Return of : So you have run out of filament during a print .part 2

So in the old topic (see old topic ) I was wondering if I could finish a PLA print with PETG is I run out of the former and only had the latter.

Well take a shuffty at this…


No it is not a marble layer cake! It is part of a game box insert for a certain game where you have to find cures for diseases as they spread accorss the planet.

Simply put’ I ran out of PETG at about 78% completion. It is quite a long print and I was not to keen about starting from scratch.

So I thought, what the hey, why not give it a try. So I took a leftover spool of PLA and it seemed to adhere quite well.

Then I ran out of white PLA and I said to myself : «Well, self, you were dumb enough to try and save time and money, might as well go all the way.» So I loaded the grey filament as seen in picture.

This is the finished product. It holds well, the only thing is, I had to appry two coats of paint (rattler can) to make the three layers disapear.

This project was cursed. While not a compex print I suffered two power failures and two filament run-outs, for a 24 hr 30 min print. Total time spent close to 30hrs. Sheesh!

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Yup. I had to do this. Only I was using the grey to represent stone/concrete. My original roll came from Amazon right after I received the printer. They ran out of stock and that’s how I discovered 3DPC but of course the greys don’t match.

There are thingies called colorimeters which measure color and brightness to assign a number to a given material’s colour. I realised this is a shortcoming in the 3D printing community - there’s no consistent method of identifying a filament’s colour, so how do you find the closest colour match if your original supplier runs out?

It turns out 3DPC has a colorimeter and I encouraged them to post the values for the various filaments they sell, but they’ve never done that.

I know they read these posts. Maybe they will pick up on that.


Interesting idea. Output in degrees K would be useful. Although a densitometer would be more accurate. Hmmm I have a densitometer. I could easily print a flat disk sample and measure it. It reads RGB I wonder if it could be converted to rgb scale of 0-255 ?

Would that even be useful?

A colorimeter is apparently a sort of standard instrument in plastics manufacturing. It’s used for quality control and as such I would imagine almost all filament manufacturers would already have one, so you’d think they would just print the numbers on the label.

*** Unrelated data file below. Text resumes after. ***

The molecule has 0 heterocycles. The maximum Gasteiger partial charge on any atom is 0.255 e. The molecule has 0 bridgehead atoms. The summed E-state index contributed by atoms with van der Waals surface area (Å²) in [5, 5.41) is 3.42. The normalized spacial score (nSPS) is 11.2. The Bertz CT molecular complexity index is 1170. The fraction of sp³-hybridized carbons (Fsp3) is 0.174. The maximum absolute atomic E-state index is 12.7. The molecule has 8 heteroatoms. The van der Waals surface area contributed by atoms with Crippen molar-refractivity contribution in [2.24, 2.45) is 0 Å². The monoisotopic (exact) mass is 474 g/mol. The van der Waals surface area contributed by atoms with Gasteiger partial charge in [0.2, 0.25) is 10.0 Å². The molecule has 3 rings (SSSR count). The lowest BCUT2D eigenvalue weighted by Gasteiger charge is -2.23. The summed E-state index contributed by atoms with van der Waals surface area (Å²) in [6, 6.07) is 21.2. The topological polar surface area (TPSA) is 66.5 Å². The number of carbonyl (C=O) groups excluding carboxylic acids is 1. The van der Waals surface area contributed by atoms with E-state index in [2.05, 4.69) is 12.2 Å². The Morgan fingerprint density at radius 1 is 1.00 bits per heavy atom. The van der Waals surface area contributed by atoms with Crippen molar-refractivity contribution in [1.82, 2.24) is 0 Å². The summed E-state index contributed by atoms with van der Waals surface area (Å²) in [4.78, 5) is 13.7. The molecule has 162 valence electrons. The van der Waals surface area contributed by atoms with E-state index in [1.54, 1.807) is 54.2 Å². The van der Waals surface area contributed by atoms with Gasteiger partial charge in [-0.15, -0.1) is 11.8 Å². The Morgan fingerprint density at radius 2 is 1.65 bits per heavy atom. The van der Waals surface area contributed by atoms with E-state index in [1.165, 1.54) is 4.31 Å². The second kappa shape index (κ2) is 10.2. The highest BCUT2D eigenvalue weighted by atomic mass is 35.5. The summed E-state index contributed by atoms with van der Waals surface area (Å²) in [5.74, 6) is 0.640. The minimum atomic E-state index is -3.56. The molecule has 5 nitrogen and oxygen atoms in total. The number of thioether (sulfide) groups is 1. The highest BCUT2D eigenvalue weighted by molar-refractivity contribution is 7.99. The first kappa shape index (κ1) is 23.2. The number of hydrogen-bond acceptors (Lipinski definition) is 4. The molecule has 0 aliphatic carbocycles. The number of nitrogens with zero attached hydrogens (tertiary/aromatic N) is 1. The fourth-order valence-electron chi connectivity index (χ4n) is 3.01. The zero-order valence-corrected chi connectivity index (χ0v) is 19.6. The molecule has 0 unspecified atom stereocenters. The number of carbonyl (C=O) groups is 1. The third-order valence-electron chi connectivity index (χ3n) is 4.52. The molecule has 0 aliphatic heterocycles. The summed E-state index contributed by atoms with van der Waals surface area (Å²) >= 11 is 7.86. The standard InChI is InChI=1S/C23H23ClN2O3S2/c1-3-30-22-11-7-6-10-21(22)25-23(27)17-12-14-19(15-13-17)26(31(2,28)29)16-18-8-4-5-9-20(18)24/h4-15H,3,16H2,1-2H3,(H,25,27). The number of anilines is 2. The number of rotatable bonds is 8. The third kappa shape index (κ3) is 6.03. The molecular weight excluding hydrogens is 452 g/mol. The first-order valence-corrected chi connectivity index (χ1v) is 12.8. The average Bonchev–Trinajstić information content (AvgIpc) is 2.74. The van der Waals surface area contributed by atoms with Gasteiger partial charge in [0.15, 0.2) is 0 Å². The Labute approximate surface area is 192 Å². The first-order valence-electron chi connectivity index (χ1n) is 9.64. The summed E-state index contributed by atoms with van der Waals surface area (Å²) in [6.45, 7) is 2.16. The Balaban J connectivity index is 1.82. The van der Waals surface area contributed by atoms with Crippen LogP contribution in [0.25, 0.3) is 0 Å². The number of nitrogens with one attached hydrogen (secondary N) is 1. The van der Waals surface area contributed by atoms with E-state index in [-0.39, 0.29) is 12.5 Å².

Of course, NOT printing the numbers on the label means that consumers have to keep buying from the same source over and over again if they need consistency which is really in the manufacturers favour, so I can sort of see why they don’t do it. For similar reasons, retailers would be disinclined to publish the numbers.

It’s really only the end-user that would benefit from it since it would empower us to shop around for colours that more closely match what we have in mind for a project.

For example, I’m looking around for a “Ryobi Green” to make a dashboard for my Ryobi mower, but of course, you’ll never find “Ryobi Green” listed anywhere, and Ryobi doesn’t sell filament.

Since it’s really only the consumer that benefits from this, I doubt we’re going to see it implemented any time soon.

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Being a photographer to me a color meter describes the color of light to adjust two different sources to the same. The densitometer measures the density of transmission of light or the volume of reflective light in rgb. The spectrometer is very similar but it measures the spectrum of reflected light.

It is a good idea but the values produced have little real world application. You are describing Pantone system where you get a set of insanely expensive swatches and the numbers they represent match a product plastic paint or ink.

Spool3d sells Pantone coded filaments. If you have a 500$ Pantone swatch book!

I have a couple of ryobi things I could measure it but as that is ½ the equation it is not very useful.

It is a good idea. If there was a good cheap easy method to index it.

Maybe companies should sell swatch sets of 10x10x3 mm bits of all the colors…

Or they could just tell us the actual numbers. It’s not like they’re hiding it from their competitors. Any plastics manufacturer would likely have one anyway and could just take their own measurements of a competitor’s products.

Personally, I wouldn’t care if the use the L.A.B. or R.G.B methods as long as it provides a method for the consumer to compare filament X to filament Y.